I think the overarching takeaway is that brands need visual content strategies that take into account unique brand identity, objectives, and audience.

Now it’s time for your thoughts. How do you see people influencing Facebook engagement for your brand images?

The Research Methods Behind the Madness

Using the Taggs’ visual content marketing software, we analyzes 3,656 Facebook image posts from fourteen different brand pages. We only analyzed images published to the Timeline from January 1 to June 31 2013.

The brands (and the number of images indexed) are Abercrombie & Fitch (358), American Eagle (238), Dunkin’ Donuts (262), Forever21 (406), H&M (111), Kohl’s (412), Macy’s (253), Old Navy (245), Pizza Hut (163), Starbucks (39), Subway (130), Target (97), Victoria’s Secret (299), and Wal-Mart (643). The brands selected were based on three factors: that they are in the top 100 FB brands, have a strong US national brand presence, and are a retail store or restaurant brand with physical locations (as opposed to brand like KitKat).

For each image post, we collected the Facebook likes, shares, and comments and classified the image posts has having a person, nor having a person, or showing only a body part such as a hand holding a product but not showing a person’s face.

In calculating engagement as a percent of fans, we used the formula (post likes + shares + comments) / page likes * 1000 (a multiplier to make decimals more manageable in visualizations).

Facebook Comments


  1. says

    Great research and very insightful! One question on your methodology. When calculating the percent, did you use the Page Likes at the time of the image posts (historical page likes) or the Page Likes on July 31?

  2. says

    This was a fascinating post. I can’t recall ever reading one on this topic. Thanks for shredding new light on how to use images on Facebook. My mind is already humming with ideas like showing a graduation certificate alone without a graduate holding it as I’ve done in the past.

  3. says

    HI Mark,
    Very interesting. I’d be curious if this data is only reflective of Facebook engagement or if you’d see similar results from Pinterest. Thanks for sharing the study.

    • TAGGS says

      Ileane, our early research with other social platforms indicates that it’s not advisable to apply findings of images and user engagement from one platform to another. We’re beginning to see differences in content and engagement across platforms on topics related to the use of people, brand logos, and CTAs, though honestly it’s too early in our work to tell exactly those differences.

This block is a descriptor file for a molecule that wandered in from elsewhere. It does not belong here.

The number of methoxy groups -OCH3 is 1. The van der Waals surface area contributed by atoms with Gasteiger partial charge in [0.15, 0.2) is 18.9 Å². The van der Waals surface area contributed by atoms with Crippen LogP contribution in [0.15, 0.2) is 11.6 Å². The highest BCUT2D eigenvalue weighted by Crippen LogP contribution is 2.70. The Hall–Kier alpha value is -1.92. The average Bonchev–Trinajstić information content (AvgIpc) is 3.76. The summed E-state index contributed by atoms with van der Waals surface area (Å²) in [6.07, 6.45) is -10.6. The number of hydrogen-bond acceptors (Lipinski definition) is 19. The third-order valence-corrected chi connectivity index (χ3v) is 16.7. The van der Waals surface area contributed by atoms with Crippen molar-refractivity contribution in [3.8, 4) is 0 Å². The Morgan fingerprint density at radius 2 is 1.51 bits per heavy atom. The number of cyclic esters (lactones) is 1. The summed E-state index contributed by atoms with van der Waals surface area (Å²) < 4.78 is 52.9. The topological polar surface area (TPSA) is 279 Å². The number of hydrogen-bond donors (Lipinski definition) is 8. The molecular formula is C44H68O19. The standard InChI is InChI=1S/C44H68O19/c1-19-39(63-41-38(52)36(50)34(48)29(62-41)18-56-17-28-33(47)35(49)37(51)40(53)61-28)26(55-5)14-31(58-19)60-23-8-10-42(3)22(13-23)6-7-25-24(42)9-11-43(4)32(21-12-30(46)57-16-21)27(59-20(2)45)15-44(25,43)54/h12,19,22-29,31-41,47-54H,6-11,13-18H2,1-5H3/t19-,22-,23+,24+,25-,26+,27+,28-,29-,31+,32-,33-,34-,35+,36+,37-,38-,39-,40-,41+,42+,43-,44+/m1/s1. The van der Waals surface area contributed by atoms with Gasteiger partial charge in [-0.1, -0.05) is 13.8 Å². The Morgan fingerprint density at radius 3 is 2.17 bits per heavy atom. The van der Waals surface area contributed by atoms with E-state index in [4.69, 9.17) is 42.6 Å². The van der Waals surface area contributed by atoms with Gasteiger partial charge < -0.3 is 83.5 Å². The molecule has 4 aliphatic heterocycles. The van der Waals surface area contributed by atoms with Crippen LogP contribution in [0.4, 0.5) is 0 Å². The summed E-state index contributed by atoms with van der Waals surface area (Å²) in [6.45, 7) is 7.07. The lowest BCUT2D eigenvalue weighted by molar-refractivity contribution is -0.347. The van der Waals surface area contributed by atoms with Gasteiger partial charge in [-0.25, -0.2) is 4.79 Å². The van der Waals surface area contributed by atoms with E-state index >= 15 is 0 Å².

• says

        That makes sense. For one thing, even the optimal image size for each platform is different which makes our job even more difficult. The other thing is, just when we get it all sorted out – they change it. :)

        Have you done any research in terms of engagement of images vs. video on Facebook? That one is a tough nut to crack as well. I heard that uploading video directly to Facebook was better than posting a YouTube video but I’m not too sure about that. If you have any insights to share I’d really appreciate it. Thanks so much!

    • says

      Hi Ileane,

      I know that Curalate recently did research on pins with “thing” v. “thing with human.” They found that brand images without faces get 23% more repins that images with faces. Don’t know about partial body parts like mentioned here with Facebook though.

      Here’s the link to the Curalate study/infographic:

  4. Billy says

    I would like to see this study done for non-profit or causes. It’s understandable, yet sad, that all this research is about getting people to buy, buy, buy, not necessary give, share, change. They can be related, but takeaways like “visualize wearing or having an advertised product,” aren’t helpful.

    My work has shown consistently that real-life snapshots of faces — not just persons, but more specificially close ups of faces — far out perform anything when it comes to getting people to click for a cause.

  5. says

    I agree with the ponderings about how this would play out across other industries. I expect that images without people would perform well in auto and technology. I’m curious what this would look like for Red Bull, where athletes are as much assets as Victoria’s Secret models. Red Bull has drawn such tight alignment between the brand and action-heavy sports, it would be hard to illustrate that action without having people in the photos.

    As for media sites, where customers are not buying products but consuming content, I expect that images should align with the type of content covered.

    • TAGGS says

      Ms. Herr, We’ve got a lot more work to do to tease out the differences across all industries, but you’ve given me some good ideas for future research. Thank you!

  6. Oremo Ochillo says

    I agree with this post as it mirrors some of my own social media experiences. Especially when working with restaurants. We have found that when you just show pictures of the food item, it makes it easier for people to envision themselves eating the food so they are much more likely to comment about their thoughts and share the content.

  7. says

    This is super-bad-ass research Mark. I found it to be extremely interesting and for retail store or restaurant brands — research like this should be your gospel. I’d love to see the same context of research for Twitter, Google+, and Pinterest. Additionally, I’m interested to expand and explore the findings from this research for service-based businesses.

    • TAGGS says

      Ryan, I’m honored for the super-bad-ass rating. More research to come for Facebook and other platforms. Hope it’s all just as interesting. Cheers!

  8. Kohinoor Devroy says

    Interesting to know how a part of a human body is visually more appealing than a full body in communication & engagement

  9. Graciousstore says

    I agree with the hypothesis that people tend to be more engaged morewith brands that do not have images of people on their brands